impedance question

Hi I'm trying to understand ohm's and power. My b&k 200.5 is rated at 200 watts per channel at 8 ohms and 375 at 4 ohms. Now some of my speakers are rated 4 ohms and some are rated at 6 ohms. My question is does the amp just feed the power differently to each speaker accordingly? ie, 4 ohm speaker will receive 375 watts and the 6 ohm somewhere between 200-375?

2nd question is i had my sub woofer wired parrellel to my mains, everything seems to be working fine but I just read that I really put a load on my amp by dropping it to 2 ohm? is this correct? Is this a bad thing to do? I don't know how else to wire my sub because for some reason my rca sub output on my receiver doesn't seem to work. any suggestions?
1)Those power ratings are the MAXIMUM power capability that the amp is rated to CONTINUOUSLY deliver into the stated impedances. The actual power delivered is determined by the volume of the music at any instant of time, and will generally be far lower than those numbers.

2)No, that is not correct, assuming that the sub contains its own amplifier (as is usually the case). The input impedance of the amplifier within the sub will normally be vastly higher than the impedance of the main speakers, and therefore will present a negligible load to the main amplifier.

-- Al
Also, the impedance rating of a speaker is its nominal rating; most speakers will have an impedance function, and associated phase angle (a function of the driver/cab design and crossover type), that vary widely across the operational bandwidth. And, most listening is performed at levels with the amp cranking out, again nominally, 1 watt or less.
So can I attach my sub to my mains via a parallel connection safely?
So can I attach my sub to my mains via a parallel connection safely?
Yes, given that it is a powered sub (i.e., it has its own built-in amplifier, and an AC power cord that plugs into a wall outlet), and given that the sub has provisions to accept speaker-level inputs from the outputs of the main power amplifier.

-- Al
Keep in mind that the 4 ohm speakers are most likely less efficient than the 6 ohms speakers (ie 85db vs 87db) so the increase in wattage output won't be as drastic as you think.
Since I got your attention, what is the phase knob for on my sub and where should it be set at?
If the sub is in line with the speakers set at zero. If some other position experiment with the phase setting. Why don't you feed your sub from a line output from your pre to the high level or line inputs on your sub? It almost sounds like you do not have a self powered sub. Is this so?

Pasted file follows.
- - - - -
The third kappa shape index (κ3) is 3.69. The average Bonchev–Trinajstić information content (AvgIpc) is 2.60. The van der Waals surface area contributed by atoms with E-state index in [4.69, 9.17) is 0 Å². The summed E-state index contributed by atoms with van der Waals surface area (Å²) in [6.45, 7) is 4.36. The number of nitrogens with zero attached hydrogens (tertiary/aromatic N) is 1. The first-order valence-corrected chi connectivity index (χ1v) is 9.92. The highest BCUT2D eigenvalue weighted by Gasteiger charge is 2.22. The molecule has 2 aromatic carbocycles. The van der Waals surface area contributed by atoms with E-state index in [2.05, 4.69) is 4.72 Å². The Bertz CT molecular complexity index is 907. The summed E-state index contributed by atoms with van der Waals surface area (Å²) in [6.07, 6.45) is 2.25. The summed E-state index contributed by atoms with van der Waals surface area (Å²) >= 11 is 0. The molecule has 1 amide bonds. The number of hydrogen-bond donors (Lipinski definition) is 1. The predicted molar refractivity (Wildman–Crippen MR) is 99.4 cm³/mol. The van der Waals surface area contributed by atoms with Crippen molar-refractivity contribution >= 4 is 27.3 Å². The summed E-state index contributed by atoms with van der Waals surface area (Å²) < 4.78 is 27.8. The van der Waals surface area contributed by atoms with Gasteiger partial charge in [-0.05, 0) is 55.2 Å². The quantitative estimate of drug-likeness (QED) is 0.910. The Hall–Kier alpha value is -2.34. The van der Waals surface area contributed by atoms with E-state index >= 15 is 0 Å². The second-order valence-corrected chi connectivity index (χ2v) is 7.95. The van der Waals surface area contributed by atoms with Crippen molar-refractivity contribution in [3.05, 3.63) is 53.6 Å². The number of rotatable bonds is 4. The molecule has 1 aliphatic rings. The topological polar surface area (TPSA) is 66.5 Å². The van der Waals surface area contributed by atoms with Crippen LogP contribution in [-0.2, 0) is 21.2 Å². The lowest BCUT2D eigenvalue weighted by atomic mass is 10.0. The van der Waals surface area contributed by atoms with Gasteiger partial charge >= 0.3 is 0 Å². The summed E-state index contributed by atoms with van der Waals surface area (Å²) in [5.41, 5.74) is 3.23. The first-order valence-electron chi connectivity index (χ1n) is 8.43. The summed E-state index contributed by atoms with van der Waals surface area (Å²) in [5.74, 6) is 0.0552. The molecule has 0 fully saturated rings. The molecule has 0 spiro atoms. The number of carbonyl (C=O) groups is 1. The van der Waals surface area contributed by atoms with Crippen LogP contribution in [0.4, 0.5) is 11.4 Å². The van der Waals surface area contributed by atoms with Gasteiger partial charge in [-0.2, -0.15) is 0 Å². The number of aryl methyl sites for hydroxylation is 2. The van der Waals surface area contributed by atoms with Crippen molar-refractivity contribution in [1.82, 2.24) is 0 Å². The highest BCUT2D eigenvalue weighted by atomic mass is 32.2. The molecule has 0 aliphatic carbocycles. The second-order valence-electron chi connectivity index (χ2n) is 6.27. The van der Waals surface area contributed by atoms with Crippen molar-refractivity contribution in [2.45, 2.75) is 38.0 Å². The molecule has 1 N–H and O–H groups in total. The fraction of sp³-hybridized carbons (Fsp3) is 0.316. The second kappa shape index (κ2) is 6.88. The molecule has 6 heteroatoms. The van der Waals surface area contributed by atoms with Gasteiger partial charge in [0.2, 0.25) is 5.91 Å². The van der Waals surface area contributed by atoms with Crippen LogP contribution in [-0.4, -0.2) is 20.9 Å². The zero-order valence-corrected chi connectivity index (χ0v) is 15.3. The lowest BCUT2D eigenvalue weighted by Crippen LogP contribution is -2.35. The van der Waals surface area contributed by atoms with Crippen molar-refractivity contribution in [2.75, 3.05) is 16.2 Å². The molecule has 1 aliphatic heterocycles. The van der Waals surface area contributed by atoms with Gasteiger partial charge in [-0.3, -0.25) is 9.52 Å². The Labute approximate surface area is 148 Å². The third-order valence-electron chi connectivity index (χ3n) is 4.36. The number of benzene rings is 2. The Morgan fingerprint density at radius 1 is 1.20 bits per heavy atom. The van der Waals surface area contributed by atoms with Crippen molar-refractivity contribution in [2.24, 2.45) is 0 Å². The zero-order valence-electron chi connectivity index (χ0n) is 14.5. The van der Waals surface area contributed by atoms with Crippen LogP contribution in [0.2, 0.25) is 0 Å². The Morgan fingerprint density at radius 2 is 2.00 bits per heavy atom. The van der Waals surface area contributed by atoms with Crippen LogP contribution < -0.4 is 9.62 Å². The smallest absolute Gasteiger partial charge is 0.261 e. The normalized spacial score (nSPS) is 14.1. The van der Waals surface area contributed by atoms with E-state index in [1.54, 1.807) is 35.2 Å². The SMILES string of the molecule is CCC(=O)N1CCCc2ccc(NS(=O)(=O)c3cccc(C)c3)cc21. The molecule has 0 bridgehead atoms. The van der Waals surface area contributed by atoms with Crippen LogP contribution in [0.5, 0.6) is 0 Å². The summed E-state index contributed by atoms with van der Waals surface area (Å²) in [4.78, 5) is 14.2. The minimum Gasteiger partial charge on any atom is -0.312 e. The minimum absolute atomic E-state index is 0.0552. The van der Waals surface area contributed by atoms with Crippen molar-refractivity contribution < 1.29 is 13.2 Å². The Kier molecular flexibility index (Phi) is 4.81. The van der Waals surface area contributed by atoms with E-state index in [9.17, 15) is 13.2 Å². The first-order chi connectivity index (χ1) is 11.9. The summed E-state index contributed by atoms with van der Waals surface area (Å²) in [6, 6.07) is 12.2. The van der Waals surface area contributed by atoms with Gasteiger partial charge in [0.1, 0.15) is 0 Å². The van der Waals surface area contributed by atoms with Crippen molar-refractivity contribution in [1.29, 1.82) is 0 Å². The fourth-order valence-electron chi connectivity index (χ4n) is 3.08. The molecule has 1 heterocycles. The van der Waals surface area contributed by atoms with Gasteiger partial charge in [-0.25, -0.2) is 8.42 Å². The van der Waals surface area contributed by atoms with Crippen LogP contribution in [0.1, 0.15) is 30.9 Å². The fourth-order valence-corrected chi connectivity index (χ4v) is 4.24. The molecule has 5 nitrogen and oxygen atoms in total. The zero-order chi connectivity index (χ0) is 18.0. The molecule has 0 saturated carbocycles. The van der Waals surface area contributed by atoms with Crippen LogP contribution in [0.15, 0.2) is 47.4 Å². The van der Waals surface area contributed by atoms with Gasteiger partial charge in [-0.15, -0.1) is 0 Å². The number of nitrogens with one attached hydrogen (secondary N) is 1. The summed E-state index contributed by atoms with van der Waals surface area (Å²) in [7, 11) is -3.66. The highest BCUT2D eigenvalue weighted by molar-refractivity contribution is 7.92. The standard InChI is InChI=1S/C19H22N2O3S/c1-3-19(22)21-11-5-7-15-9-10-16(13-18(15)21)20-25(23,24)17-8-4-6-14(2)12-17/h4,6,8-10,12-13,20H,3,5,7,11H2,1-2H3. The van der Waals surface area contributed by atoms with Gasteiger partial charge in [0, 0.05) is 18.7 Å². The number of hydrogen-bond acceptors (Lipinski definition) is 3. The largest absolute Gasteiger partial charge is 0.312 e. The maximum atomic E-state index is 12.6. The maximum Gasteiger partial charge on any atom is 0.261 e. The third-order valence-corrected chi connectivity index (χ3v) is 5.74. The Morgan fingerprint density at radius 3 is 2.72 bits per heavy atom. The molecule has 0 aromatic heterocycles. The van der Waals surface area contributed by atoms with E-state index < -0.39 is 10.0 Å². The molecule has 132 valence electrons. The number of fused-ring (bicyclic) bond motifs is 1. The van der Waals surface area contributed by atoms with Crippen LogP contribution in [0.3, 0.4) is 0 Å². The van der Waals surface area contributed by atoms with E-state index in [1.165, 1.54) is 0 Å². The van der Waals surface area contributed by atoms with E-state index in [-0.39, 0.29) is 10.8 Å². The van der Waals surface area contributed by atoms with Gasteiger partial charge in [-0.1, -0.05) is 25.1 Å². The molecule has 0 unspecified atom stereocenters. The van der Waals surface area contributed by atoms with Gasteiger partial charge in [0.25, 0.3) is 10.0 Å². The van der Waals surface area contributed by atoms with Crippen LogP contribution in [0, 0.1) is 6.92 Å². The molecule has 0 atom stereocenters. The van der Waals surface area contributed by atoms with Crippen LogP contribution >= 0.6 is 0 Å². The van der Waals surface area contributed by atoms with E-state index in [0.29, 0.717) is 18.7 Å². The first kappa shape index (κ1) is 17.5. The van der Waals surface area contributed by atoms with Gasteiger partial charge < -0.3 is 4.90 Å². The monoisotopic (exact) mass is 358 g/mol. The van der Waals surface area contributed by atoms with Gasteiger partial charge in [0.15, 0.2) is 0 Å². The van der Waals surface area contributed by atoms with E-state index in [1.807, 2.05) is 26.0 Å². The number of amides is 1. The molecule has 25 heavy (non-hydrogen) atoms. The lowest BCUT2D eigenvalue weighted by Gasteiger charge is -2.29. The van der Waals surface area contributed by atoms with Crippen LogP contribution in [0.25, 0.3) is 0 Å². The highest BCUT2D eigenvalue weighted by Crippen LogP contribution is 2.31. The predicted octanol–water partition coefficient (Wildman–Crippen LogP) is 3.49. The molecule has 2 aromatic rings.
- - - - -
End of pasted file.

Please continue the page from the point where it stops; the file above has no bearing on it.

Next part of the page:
Hi it is a self powered sub. In fact 1500 watts!
I don't know why my sub output on my pre amp doesn't work. I just tried again and get nothing. Next question is there's a switch on the sub, since I'm feeding it from my mains do i select the LF filter "active" or "off"?
Read your manual. If you don't have one, do a Google search, I'm sure you can it somewhere. Good luck.
I once upgraded from a 200wpc amp to a 100wpc amp. The lower powered amp had much better bass. I have two pairs of speakers both rated 86db/6ohm. My 12wpc t-amp makes nice music with one, sounds shut in and anemic with the other. My buddy's Bedini 25/25 sounds awesome with Totem Ones, a speaker that can make many more powerful amps (wpc) sound constrained.
There is so much more going on beyond wpc and impedance ratings. They can only give you a limited idea about how an amp will power a speaker.
The speaker level inputs on your sub should have very high input impedance and will not draw power from the amp OR effect it's ability to drive low impedance loads.
You could, if you wanted to run the mains full range, just wire them as normal and a 2nd set of speaker wire...and it could even be magnet wire, to the inputs on the sub.
You'd know if you were loading your amp to 2 ohms or less. It'd get real hot, pretty quickly and/or simply would not be able to play very loudly.

Speakers ONLY draw what power they need, to the electrical limits of the amp. Power 'ratings' on speakers? Sort of a weird science thing. Better watts....are better.

Adjust the phase knob after getting the main speakers running and at maximum perceived bass. Just swap +- lead on ONE speaker and if bass disappears / diminishes put it back and forget it. Than add the sub to the equation, adjusting the phase knob until you get max bass again. It's lowest level should be 180 degrees from the maximum level.

If you are dealing with a HT receiver, you are doing something wrong in the 'setup' menu. Set speakers to 'large' or 'small'.....that sort of thing. I'm not an HT guy.